Guest writer Journeyer charts the history of the three ages of Honda in F1 in this two-part video series.
Honda’s sudden withdrawal from the sport has shocked F1. Honda was one of the few companies that held motorsport in high regard, entering F1 only three years after building their first car. Honda’s rich heritage makes its departure from Formula 1 especially sad. Here’s a look back at their time in the sport.
1963-1968: Honda had 3 stints in F1, and its first was as a full-fledged constructor. In this regard, they were relatively successful, winning at Mexico in 1965 and at Monza in 1967. But the death of Jo Schlesser in one of their cars prompted them to suddenly withdraw at the end of 1968.
Here’s a couple of great videos I found from Surtees’ Monza 1967 win which I want to share here.
1983: Honda’s 2nd stint in F1 began quietly, as an engine supplier to the F1 start-up Spirit. But the bigger teams saw that the Honda engines were pretty nifty. It then got its first major customer, Williams, in 1984.
1987: Honda were on the up and up, having won the constructors title with Williams the year before and now supplying a second team: Lotus. It was at Lotus where they began their partnership with Ayrton Senna, and they were instrumental to getting Senna a McLaren seat.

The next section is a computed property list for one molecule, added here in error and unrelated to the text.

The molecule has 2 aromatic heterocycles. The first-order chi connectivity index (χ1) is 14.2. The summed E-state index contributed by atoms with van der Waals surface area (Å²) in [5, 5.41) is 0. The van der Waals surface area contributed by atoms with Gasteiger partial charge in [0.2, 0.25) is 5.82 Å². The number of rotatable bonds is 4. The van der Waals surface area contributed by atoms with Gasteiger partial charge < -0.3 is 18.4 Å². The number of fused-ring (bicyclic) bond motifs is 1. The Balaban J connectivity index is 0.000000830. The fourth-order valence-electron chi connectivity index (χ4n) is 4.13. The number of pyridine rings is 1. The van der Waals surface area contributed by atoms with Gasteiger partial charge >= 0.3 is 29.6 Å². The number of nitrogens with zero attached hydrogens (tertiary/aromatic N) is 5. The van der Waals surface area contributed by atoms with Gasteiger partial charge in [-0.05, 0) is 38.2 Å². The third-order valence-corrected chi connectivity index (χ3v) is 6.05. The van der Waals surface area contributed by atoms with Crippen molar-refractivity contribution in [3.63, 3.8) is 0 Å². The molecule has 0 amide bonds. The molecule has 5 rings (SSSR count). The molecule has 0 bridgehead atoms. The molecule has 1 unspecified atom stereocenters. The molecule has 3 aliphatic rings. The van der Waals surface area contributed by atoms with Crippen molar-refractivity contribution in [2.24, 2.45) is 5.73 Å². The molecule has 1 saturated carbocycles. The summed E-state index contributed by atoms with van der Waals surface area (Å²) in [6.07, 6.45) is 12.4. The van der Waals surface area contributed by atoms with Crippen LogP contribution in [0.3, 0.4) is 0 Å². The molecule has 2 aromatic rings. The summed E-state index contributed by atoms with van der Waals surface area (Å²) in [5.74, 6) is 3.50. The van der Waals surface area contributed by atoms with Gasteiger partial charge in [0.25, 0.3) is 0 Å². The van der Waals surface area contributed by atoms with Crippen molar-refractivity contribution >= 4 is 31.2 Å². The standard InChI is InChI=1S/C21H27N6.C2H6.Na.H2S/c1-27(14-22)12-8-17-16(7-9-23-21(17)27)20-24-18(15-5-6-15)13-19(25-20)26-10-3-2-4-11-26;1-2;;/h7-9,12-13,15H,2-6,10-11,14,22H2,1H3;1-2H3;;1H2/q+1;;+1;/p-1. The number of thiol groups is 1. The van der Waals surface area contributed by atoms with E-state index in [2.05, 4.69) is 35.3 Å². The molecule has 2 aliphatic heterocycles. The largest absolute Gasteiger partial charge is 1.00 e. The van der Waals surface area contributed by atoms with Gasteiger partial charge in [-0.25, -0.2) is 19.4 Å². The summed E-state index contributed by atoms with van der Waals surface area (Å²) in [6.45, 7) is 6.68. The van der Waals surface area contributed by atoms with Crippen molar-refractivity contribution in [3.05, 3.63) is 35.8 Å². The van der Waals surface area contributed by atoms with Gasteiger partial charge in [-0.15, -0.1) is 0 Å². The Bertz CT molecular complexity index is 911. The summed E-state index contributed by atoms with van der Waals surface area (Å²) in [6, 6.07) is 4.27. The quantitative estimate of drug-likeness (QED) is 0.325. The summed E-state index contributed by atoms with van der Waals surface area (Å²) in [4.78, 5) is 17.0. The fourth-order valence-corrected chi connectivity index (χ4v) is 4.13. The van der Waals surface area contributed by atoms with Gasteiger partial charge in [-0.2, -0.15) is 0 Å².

But in the meantime, Silverstone was a remarkable race for Honda. At the race where they made their F1 return four years prior, two Williams-Hondas were competing for the race win and the championship. We all know how this one ended.
1988: Given Honda’s state in the 2007 and 2008, it’s easy to forget how dominant they were with McLaren two decades before. Senna got away slow? No problem – the Brazilian’s driving prowess, plus that mega Honda engine, equaled to a stunning comeback and a brilliant McLaren-Honda one-two on Honda’s home turf. Honda won the constructors title with McLaren in the next three years.
1992: Having ruled the roost for 5 years, Honda finally ran into a foe it couldn’t beat: Renault. The French engines were powering the Williams cars, and would become the dominant engine of the 1990s. The Japanese marque sensed it was time to go. However, they left on a winning note, thanks to Gerhard Berger in Australia.
So what happened next? Well, Honda left the sport… sort of. What do I mean? Find out tomorrow. :)
This is a guest article by Journeyer. If you want to write a guest article for F1 Fanatic you can find all the information you need here.